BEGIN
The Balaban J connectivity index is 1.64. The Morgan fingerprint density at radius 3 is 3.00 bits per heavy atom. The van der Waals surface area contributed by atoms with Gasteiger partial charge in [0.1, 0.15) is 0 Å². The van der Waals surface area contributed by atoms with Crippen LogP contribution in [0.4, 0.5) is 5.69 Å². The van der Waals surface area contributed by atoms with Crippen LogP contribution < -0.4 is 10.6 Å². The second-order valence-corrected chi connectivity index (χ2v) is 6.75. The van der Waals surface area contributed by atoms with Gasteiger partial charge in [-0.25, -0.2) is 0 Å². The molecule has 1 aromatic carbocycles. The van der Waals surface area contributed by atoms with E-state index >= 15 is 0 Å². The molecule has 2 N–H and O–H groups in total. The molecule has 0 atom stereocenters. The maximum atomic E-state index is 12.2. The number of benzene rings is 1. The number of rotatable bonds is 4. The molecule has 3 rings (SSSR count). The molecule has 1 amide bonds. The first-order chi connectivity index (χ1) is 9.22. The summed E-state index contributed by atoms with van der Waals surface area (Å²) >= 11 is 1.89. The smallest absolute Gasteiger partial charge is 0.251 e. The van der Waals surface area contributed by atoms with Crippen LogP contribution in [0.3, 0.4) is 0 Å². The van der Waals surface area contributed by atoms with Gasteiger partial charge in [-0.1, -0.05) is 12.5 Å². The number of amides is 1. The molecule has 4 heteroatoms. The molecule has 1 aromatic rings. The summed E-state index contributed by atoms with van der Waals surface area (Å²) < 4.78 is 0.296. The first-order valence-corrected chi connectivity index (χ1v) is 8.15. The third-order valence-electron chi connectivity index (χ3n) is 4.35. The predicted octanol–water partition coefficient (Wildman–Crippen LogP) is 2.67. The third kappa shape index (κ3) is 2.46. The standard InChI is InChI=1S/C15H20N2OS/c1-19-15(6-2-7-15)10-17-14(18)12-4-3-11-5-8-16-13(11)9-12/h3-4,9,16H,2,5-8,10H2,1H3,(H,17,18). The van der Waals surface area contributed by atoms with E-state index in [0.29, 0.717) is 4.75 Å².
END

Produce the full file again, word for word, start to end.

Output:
The Balaban J connectivity index is 1.64. The Morgan fingerprint density at radius 3 is 3.00 bits per heavy atom. The van der Waals surface area contributed by atoms with Gasteiger partial charge in [0.1, 0.15) is 0 Å². The van der Waals surface area contributed by atoms with Crippen LogP contribution in [0.4, 0.5) is 5.69 Å². The van der Waals surface area contributed by atoms with Crippen LogP contribution < -0.4 is 10.6 Å². The second-order valence-corrected chi connectivity index (χ2v) is 6.75. The van der Waals surface area contributed by atoms with Gasteiger partial charge in [-0.25, -0.2) is 0 Å². The molecule has 1 aromatic carbocycles. The van der Waals surface area contributed by atoms with E-state index >= 15 is 0 Å². The molecule has 2 N–H and O–H groups in total. The molecule has 0 atom stereocenters. The maximum atomic E-state index is 12.2. The number of benzene rings is 1. The number of rotatable bonds is 4. The molecule has 3 rings (SSSR count). The molecule has 1 amide bonds. The first-order chi connectivity index (χ1) is 9.22. The summed E-state index contributed by atoms with van der Waals surface area (Å²) >= 11 is 1.89. The smallest absolute Gasteiger partial charge is 0.251 e. The van der Waals surface area contributed by atoms with Crippen LogP contribution in [0.3, 0.4) is 0 Å². The van der Waals surface area contributed by atoms with Gasteiger partial charge in [-0.1, -0.05) is 12.5 Å². The number of amides is 1. The molecule has 4 heteroatoms. The molecule has 1 aromatic rings. The summed E-state index contributed by atoms with van der Waals surface area (Å²) < 4.78 is 0.296. The first-order valence-corrected chi connectivity index (χ1v) is 8.15. The third-order valence-electron chi connectivity index (χ3n) is 4.35. The predicted octanol–water partition coefficient (Wildman–Crippen LogP) is 2.67. The third kappa shape index (κ3) is 2.46. The standard InChI is InChI=1S/C15H20N2OS/c1-19-15(6-2-7-15)10-17-14(18)12-4-3-11-5-8-16-13(11)9-12/h3-4,9,16H,2,5-8,10H2,1H3,(H,17,18). The van der Waals surface area contributed by atoms with E-state index in [0.29, 0.717) is 4.75 Å².